I think the biggest challenge and the most enjoyable element are one and the same for me. The issue of race within the play is such a difficult one. It is essential when approaching the design – the direction, and the performance for that matter – that one treads very carefully. Coming from a generation that is, one the whole, much more tolerant of race, sexuality and class, it can often be hard to enter into the mind of an individual who has the ability to spit at a stranger in the street, simply because they are a Jew. Both myself, Mark and David Fielder (Shylock) were keen to raise questions, not answer them, but also to treat Shylock first and foremost as a man. Not a religion. We were keen that he look very much like everybody else in the play.

I was also particularly interested in how, when backed into a corner, religion can all too often be used as a sword to defend oneself from harm rather than an arm to reach out – as ongoing world events never fail to demonstrate. If the first part of the play is about the people that are Shylock and Antonio, the court scene distils them simply to the religious symbols they stand for. This issue is not one to be taken lightly, nor one to be solved here with this production but it has given us all big challenges and immense pleasure in discovering more and more about as we continue through the process.

Friday, 22 August 2008

Well Swung

You may remember me talking about the auditions for our community musical play, Well Swung, that is being produced by activ8. Well they have been rehearsing like mad over the last week or so and from what I can hear coming from the bar, it is sounding pretty darn good.

The production involves a small team of professional actors and musicians supported by a youth cast and orchestra of 25. It’s the first time activ8 have attempted a show with a large orchestra and the musical arrangements are quite stunning.

The play tells the story of a local swing band struggling to survive and creating a cunning plan to find their audience. Think Brassed off with a bit of a swing and a love story thrown in for good measure!

The performances take place the same weekend as the Bolton Food Festival. There is a preview performance on Friday 29 August (7.30pm) and further performances at 2.30pm and 7.30pm on Saturday 30 August. Tickets are available from £4.

So why not make an afternoon of it? Join in the Food Festival fun on Friday or Saturday afternoon and then enjoy an evening of Swing music at the Octagon in the evening....

Thursday, 21 August 2008

The Merchant of Venice - cast announcement

Mark has pulled together a great cast for The Merchant of Venice. Not only are they great in talent but also fairly great in number - there's eleven of them. Not as many as The Crucible though who struggled to all fit on the stage when they took the curtain call (not that we have a curtain but you know what I mean!).

Not only are there faces from the recent past (a fair few you might recognise from our Anniversary Season) but also some that are new to the Octagon stage. Wyllie Longmore (Meet the Mukherjees / I Just Stopped By To See the Man) returns in the role of Antonio. David Fielder joins us as Shylock - can't wait to see these two trading verbal blows on stage! We welcome Emily Pithon as Portia and say hello once again to Paul Barnhill who plays Bassanio (Anna Karenina).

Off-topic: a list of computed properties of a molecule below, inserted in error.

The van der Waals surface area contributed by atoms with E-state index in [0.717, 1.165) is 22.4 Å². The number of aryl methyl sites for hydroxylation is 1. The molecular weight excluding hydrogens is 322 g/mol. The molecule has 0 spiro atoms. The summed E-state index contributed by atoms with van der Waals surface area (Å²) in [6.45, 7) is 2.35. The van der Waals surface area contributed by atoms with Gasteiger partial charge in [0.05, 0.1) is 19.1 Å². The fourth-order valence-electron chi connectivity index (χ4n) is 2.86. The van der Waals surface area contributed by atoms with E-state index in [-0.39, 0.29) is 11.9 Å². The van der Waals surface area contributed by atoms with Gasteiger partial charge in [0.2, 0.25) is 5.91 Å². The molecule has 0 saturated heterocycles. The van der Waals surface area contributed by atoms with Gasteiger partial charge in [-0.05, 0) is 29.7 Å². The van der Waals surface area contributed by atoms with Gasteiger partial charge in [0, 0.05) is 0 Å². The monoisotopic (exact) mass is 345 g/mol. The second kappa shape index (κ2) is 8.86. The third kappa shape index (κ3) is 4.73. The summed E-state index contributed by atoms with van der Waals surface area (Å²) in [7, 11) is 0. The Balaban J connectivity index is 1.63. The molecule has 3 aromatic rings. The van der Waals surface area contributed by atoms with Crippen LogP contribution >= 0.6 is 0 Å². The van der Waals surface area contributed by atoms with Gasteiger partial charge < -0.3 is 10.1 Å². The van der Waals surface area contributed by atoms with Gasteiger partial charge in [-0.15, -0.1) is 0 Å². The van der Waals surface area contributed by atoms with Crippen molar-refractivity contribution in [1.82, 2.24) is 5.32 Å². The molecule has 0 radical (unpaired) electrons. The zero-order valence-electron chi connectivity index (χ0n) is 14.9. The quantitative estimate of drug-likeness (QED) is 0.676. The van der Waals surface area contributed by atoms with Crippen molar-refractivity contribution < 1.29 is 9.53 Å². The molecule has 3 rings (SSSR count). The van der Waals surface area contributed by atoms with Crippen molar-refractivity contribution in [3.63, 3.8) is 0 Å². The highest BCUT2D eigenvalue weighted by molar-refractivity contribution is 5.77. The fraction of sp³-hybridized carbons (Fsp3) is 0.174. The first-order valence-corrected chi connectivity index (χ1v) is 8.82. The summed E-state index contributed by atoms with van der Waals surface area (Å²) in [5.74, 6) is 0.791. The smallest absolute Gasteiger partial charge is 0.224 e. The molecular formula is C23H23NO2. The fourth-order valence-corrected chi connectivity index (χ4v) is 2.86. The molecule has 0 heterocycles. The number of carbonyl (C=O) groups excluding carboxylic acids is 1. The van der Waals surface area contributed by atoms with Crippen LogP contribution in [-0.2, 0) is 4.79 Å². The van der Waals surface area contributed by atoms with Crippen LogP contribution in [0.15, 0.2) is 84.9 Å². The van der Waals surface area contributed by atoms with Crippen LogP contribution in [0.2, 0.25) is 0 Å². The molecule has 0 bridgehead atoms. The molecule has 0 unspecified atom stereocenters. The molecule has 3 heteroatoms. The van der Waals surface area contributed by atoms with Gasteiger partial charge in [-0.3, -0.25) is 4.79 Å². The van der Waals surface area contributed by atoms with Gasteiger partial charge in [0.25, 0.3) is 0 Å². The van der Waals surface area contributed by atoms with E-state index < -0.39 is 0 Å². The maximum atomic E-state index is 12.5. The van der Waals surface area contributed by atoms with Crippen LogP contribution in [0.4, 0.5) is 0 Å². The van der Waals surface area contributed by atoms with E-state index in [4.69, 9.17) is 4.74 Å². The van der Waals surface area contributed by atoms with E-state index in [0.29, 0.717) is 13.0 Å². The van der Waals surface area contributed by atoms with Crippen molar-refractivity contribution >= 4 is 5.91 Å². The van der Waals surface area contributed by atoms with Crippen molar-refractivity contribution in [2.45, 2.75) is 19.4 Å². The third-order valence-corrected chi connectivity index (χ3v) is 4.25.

Other faces making a welcome return are Paul Simpson (And Did Those Feet / Road / Spring and Port Wine), Simeon Truby (Oh What a Lovely War / A Christmas Carol), Catherine Kinsella (The Crucible) and Dan Poyser (Blue Orange). Jenny Platt, Neil Madden and David Hobbs complete the cast.

Thursday, 7 August 2008

It's Tasty Up North

Although things are relatively quiet here at the theatre at the moment, we will soon be starting preparations for next season. The production staff will be back after their well deserved summer holidays, cast will arrive to start rehearsing once again and our exciting special events programme will commence.

Talking of special events, we'd like to tell you about a new event that will be taking place here at the Octagon as part of Bolton's Food and Drink Festival. The Food Festival takes place over the last weekend in August and there are lots of events taking place around the town centre, including a paella tasting (I won't be bringing my sandwiches in on that day!), a cookery theatre featuring demos from Simon Rimmer (owner of the fantastic Green's restaurant) and Mike Harrison plus head chefs from some of Bolton's fine range of eateries (I recommend the Spice Valley chefs if there is a tasting), an Ale Trail and singing waiters! To top it off there will also be a whole host of special offers and tastings, so bring your appetite. You can read more about the Food Festival here.
The Octagon are delighted to be hosting an event here in our Hospitality Suite. Jim Hollyman will be coming in to talk about Fair trade and how important it is for future sustainability. His talk will be followed by a cookery demonstration by local chef Mike Harrison, using Fair trade ingredients. So not only informative and inspiring it will be mouthwatering too! And if that isn't enough to support the event there will be a Spotlight Cafe Fair trade themed SPECIAL OFFER for all attenders.
Event details
Date: Friday 29 and Saturday 30 August
Time: 2.30pm
Running time: approx 1 hour
Where: The Hospitality Suite at The Octagon Theatre
Tickets: FREE - places are limited so must be booked via our Ticket Office on 01204 520661